As a local craft group celebrates its fourth anniversary, its members continue to use their knitting needles and crochet hooks for good in Hyde Park and across the city.
When Tina Miklas arrived in Hyde Park in February 2015, she started Fiber Friends Studios with five other crafters at the Currency Exchange Cafe on East Garfield Boulevard. She started the group online to increase access to crafting spaces on the South Side.
“As someone who was born and raised in McKinley Park, lived in Bridgeport, Pilsen, and Brighton Park, I never understood why the South Side was so underserved. I never wanted to ‘go north,’” Miklas said. “I had to do more to serve my community. I organized the first meet-up to connect with other crafters and to support businesses on the South Side.”
Since the group’s inception four years ago, the members still meet up weekly. Their members include retired school teachers, businesswomen, community members, and women from across the city. Members come from as far as Belmont Cragin to be a part of this knitting community that they have formed. Now, they take their needles and yarn to Dollop Coffee Co., Robust Coffee Lounge, Manny’s Coffee Shop & Deli, and other businesses in the area to knit, craft, and enjoy each other’s company.
“We are a welcoming group that invites people from varied backgrounds, skill sets, and crafting interests to the table. Our members come from all walks of life—every income level, ethnicity, age, and sex…. We represent various ages: The youngest knitter was eight years old and the oldest was 91!” Miklas said.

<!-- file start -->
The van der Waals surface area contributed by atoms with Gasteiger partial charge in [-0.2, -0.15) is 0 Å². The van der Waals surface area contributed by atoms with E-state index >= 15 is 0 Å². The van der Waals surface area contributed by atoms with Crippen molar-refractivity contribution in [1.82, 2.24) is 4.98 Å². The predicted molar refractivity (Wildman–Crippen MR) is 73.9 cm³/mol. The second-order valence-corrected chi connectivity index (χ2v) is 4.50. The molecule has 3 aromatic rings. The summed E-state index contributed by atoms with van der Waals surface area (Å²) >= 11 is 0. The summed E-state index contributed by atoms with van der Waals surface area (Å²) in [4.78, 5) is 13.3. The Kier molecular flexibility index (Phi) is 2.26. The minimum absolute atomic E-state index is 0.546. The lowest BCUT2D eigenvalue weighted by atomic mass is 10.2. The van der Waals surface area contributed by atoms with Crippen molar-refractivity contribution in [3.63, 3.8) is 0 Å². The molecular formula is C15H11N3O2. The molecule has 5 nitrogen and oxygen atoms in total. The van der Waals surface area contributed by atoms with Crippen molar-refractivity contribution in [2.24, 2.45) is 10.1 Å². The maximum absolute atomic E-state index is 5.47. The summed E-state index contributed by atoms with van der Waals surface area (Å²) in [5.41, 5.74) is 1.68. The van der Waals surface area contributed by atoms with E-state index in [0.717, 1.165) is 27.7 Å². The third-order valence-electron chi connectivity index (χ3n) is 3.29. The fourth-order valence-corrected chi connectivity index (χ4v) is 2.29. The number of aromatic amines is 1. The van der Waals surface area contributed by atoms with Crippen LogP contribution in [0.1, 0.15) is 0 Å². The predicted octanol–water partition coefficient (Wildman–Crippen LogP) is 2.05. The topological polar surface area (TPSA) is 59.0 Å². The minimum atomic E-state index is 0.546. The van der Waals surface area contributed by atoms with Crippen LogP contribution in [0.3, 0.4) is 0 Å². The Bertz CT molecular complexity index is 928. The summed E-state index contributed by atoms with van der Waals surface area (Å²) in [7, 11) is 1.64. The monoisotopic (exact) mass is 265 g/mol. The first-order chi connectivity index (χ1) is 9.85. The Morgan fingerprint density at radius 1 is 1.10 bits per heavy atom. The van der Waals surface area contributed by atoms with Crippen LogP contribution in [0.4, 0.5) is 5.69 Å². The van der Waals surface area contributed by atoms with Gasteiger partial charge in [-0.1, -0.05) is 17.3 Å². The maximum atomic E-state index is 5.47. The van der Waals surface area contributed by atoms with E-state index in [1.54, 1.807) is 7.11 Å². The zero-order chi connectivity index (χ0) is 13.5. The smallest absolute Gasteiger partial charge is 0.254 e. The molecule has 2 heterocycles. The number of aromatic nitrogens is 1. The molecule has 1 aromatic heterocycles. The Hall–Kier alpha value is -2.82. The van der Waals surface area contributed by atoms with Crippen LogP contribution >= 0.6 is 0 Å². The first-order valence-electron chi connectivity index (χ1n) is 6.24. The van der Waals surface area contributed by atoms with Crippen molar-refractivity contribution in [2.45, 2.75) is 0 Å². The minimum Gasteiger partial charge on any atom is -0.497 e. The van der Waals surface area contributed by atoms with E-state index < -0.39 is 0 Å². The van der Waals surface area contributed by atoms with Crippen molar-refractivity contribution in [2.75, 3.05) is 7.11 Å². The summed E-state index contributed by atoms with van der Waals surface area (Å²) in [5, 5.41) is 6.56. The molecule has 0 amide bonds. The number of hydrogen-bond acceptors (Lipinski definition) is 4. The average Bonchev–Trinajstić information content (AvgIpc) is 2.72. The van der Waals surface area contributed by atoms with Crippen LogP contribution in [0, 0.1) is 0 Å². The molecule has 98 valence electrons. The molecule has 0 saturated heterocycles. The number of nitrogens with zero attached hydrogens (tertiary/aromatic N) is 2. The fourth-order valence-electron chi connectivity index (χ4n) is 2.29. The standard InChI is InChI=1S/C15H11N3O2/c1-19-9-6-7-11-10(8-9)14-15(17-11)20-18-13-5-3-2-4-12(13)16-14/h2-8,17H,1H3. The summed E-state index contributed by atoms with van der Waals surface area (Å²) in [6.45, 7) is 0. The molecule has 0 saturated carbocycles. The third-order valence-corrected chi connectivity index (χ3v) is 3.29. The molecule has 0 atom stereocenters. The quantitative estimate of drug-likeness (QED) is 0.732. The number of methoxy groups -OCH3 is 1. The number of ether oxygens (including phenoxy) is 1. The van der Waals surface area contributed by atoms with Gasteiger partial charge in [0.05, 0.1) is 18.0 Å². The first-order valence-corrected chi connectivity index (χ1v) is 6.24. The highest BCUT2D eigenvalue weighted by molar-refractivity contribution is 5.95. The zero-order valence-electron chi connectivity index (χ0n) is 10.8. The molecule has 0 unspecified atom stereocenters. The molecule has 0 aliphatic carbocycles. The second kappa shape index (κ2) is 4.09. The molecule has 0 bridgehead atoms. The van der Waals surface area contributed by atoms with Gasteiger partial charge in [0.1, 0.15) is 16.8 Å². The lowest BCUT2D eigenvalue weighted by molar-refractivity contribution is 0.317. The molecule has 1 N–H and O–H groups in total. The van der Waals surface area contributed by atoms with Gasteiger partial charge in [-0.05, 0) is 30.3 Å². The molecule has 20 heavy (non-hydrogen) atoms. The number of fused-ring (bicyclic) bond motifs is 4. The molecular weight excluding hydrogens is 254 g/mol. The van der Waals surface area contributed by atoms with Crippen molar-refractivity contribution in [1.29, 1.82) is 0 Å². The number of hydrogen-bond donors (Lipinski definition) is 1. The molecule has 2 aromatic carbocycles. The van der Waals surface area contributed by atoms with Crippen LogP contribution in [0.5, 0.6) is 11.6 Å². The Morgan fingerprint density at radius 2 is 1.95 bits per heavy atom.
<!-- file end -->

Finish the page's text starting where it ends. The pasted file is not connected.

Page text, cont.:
Each member has their own reasons why they return weekly, with one citing camaraderie while others saying they enjoy the sense of accomplishment that comes with working on projects.
The support that Fiber Friends has fostered has found its way into the local community through philanthropy and community service events centered around their creations. In 2016 and 2018, Fiber Friends organized Knitted Knocker-thon, where crafters knitted and crocheted handmade breast prostheses that were donated to local breast cancer support groups like Chicago-based Sisters Working It Out, who work to eliminate breast cancer disparities across Chicago.
Many members also volunteer with Committed Knitters, a group of volunteer knitters and crocheters who visit Cook County Jail multiple times a week to teach female inmates how to knit and crochet.
This past winter, Fiber Friends organized Warm Up Hyde Park, where members knitted and crocheted hats, scarves, gloves, and other winter accessories to be placed in public places for anyone in need to take.
“We knitted and crocheted hats and scarves benefiting Blackstone Library, local schools and other locations where those in need might attend,” Miklas said. “Our hats and scarves decorated trees and covered fences, and were there for anyone in need to take.”
Miklas said that in the future, she hopes to partner with a local nonprofit to expand “Warm Up Hyde Park” to the entire South Side.
Ultimately, Miklas and the other members of Fiber Friends agree on the impact of knitting and crocheting.
“It’s so much more than just knitting. Every stitch builds community,” Miklas said.